Former Louisville star Butch Beard wants name removed from school due to concerns over hiring practices

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Ryan Young
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Louisville basketball
Louisville icon Butch Beard is mad with the University because he doesn't see enough Black coaches or role models there. (Mary Holt/Icon Sportswire/Getty Images)

Former Louisville Star Butch Beard wants his name purged from the university’s record books over what he sees as a very serious concern within the athletic department.

Beard, who played at Louisville in the 1960s before a decade-long career in the NBA, is upset at the lack of Black coaches that have been hired at the school — and met with Louisville president Neeli Bendapudi about the issue on Thursday.

Beard wants his name removed from Louisville records

Beard wrote a letter to Bendapudi and Louisville this week asking to have his name removed from the school’s record books.

"I say the following both in sadness and anger but I feel I have no recourse," Beard wrote in his letter, via ESPN. "Given the lack of acknowledgement to the legacy of former Black players and the lack of commitment in diversity hiring, I am asking the university to remove my name and accomplishments from any existing or future mention. The university's commitment to young Black men is far from what it should look like in 2021. I know the university in the past has attracted players by using my name, and although it may not be as relevant now, this for me is a matter of principle."

Beard played for the Cardinals for three seasons from 1966-69, and averaged 19 points per game during his career. He was then selected with the No. 10 overall pick by the Atlanta Hawks in the 1969 draft.

Beard, now 73, spent a decade in the NBA, though took a season off to serve in the U.S. Army. He spent time with the Hawks, the Cleveland Cavaliers, Seattle SuperSonics, Golden State Warriors and New York Knicks before retiring in 1979.

Part of his reasoning for wanting his name removed, Beard wrote, is that the school hasn’t hired Black coaches to help serve as role models for Black athletes. The football program has had two Black coaches — Charlie Strong and Ron Cooper — but the basketball program has had just three white coaches since 1971. Chris Mack currently leads the Cardinals.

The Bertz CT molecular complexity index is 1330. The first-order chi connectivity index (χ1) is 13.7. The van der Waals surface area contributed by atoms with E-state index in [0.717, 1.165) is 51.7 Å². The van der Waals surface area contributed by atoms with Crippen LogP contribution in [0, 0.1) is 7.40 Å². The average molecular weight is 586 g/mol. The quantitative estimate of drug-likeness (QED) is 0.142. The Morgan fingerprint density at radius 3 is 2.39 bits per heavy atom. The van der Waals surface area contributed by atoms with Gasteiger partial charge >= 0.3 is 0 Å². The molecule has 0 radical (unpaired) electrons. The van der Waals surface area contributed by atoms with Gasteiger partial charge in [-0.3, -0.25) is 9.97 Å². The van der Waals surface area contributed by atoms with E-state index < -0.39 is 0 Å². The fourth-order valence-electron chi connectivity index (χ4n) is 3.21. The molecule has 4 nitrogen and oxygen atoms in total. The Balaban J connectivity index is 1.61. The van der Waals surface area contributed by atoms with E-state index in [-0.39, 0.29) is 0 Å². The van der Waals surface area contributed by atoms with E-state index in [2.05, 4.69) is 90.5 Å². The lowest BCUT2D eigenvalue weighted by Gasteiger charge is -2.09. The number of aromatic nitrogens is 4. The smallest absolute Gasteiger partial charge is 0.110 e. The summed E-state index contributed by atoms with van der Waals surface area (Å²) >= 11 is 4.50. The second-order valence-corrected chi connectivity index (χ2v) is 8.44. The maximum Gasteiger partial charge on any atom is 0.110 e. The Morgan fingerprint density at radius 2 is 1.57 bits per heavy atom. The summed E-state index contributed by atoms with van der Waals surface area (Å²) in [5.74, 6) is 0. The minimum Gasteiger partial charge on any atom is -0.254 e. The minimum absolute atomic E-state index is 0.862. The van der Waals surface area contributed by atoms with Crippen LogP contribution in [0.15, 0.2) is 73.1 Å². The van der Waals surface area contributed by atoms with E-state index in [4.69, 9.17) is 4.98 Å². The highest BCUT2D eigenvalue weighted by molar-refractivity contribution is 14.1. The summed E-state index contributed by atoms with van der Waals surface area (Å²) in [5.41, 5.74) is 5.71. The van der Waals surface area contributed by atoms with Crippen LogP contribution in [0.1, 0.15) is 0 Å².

"The university has been remiss and negligent in its hiring practices within the athletic department," Beard wrote in his letter, via ESPN. "No Black role models exist for the student athletes playing men's basketball or football. You may think assistant coaches in these sports are sufficient. They are not. Players need and want head coaches to confide in on real life issues on and off the court. Respect comes from the top: the head coach.

"I speak from the experience I have had as that role model at two HBCU schools. I saw first generation Black kids attend college and witnessed the type of guidance that's necessary. Not every Black kid playing a sport has the promise or should have the promise of going professional. Many times this is the false narrative when the real goal should be getting an education. Without relatable guidance from a person who looks like you and has traveled this road, this imperative can be lost."

Beard meets with Louisville president

Beard met with Bendapudi on Thursday, a conversation he categorized as “nice.”

"I think there were a number of issues that were brought up that she's more aware of now than she was," Beard said after the meeting, via ESPN’s Myron Medcalf.

Though Bendapundi sounds committed to improving, Beard said he still wants his name removed “until I see change.”

"I deeply appreciate the heartfelt letter from Mr. Beard," Bendapudi said in a statement before she met with Beard, via ESPN. “He is a Cardinal legend and will always be remembered for his many accomplishments on the court and in the classroom. Mr. Beard rightly points out that in the past, the university may not have always lived up to its responsibility to provide an equal opportunity to Black candidates seeking jobs at the highest levels of our athletic department.

"I can say with total confidence that [athletic director Vince Tyra] and I are committed to changing that narrative. Our goal is for the University of Louisville to achieve its full potential as an antiracist university. That means that no job candidate should ever have an advantage (or disadvantage) during the hiring process based on their race."

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